• It is advised that you pick a wine that is equally sweet or sweeter than the dessert you are serving. This ensures that the wine does not taste sour.
  • If your dessert is very sweet, it is a clever idea to wait and serve your wine later. The intensity of both a sugary wine and dessert may overpower and be sickly.
  • When choosing a wine for dessert, wine experts have a saying: “the sweeter the chocolate, the sweeter the wine, and the darker the chocolate, the darker the wine”. Using this as a guide, it is best to choose a darker wine, such as a full-bodied red, for darker and richer desserts.
  • For simple flavours, such as vanilla and caramel, try an oaky wine.

Dessert Ideas

  • Apple Pie – pairs well with light caramel flavours

This delicious dessert is a popular choice in autumn. Its blend of fruit, cinnamon and nutmeg provides a seasonal spice. This is lighter than most pies, which means it pairs well with a light botrytized wine. Try a blend of Sauvignon Blanc and Semillion, which provide caramel and honeyed flavours as well as an acidity that will cut through the sugar and butter. Alternatively, the refreshing sweetness and high acidity found in Riesling enhance the baked flavours and cleanses your palate as you eat.

  • Brownies – rich and dark notes

A classic dessert full of cocoa, chocolate chunks and nuts. Here, it is a good idea to take the rule of “the darker the chocolate, the darker the wine”. The deep chocolate in brownies makes it a perfect match for a dark red wine. Try a Merlot or a Pinot Noir for a decadent accompaniment.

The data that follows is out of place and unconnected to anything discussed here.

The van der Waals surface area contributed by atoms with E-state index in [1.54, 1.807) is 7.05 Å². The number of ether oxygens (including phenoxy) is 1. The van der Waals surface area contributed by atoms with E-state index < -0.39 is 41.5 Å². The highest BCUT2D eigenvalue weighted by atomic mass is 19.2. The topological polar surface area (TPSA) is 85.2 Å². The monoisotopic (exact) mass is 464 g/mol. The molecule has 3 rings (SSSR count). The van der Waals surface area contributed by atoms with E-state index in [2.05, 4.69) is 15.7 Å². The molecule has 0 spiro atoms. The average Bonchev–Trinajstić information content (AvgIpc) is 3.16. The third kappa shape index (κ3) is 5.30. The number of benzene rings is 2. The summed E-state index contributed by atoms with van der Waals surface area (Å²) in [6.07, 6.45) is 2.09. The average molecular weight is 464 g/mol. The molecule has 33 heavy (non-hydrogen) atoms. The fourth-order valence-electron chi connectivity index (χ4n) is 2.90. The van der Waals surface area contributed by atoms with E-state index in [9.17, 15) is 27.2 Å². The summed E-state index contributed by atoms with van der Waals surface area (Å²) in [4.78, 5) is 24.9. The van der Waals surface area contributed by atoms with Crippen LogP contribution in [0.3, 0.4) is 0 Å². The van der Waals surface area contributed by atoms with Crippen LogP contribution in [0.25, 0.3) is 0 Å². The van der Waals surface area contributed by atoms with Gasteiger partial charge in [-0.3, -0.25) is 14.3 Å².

• Mince Pies – look out for sweet flavours

These sweet and spicy little pies are synonymous with the winter season. However, the difficulty with mince pies is that not only can the mince meat filling be very sweet, it can also be quite acidic. With this in mind, try serving a Madeira or Sauternes. Both wines help to bring out the sweetness of the mince pies, without making an overwhelmingly sugary dessert. The fortified Madeira carries flavours of toffee, raisins, caramel and marmalade, pairing well with the citrusy notes. One the other hand, the lighter Sauternes is French and sweet. Made from botrytized grapes, it results in a sweet and acidic wine, with honey, apricot, peach and nut flavours. You can opt for either wine and still guarantee a delicious pair with your dessert.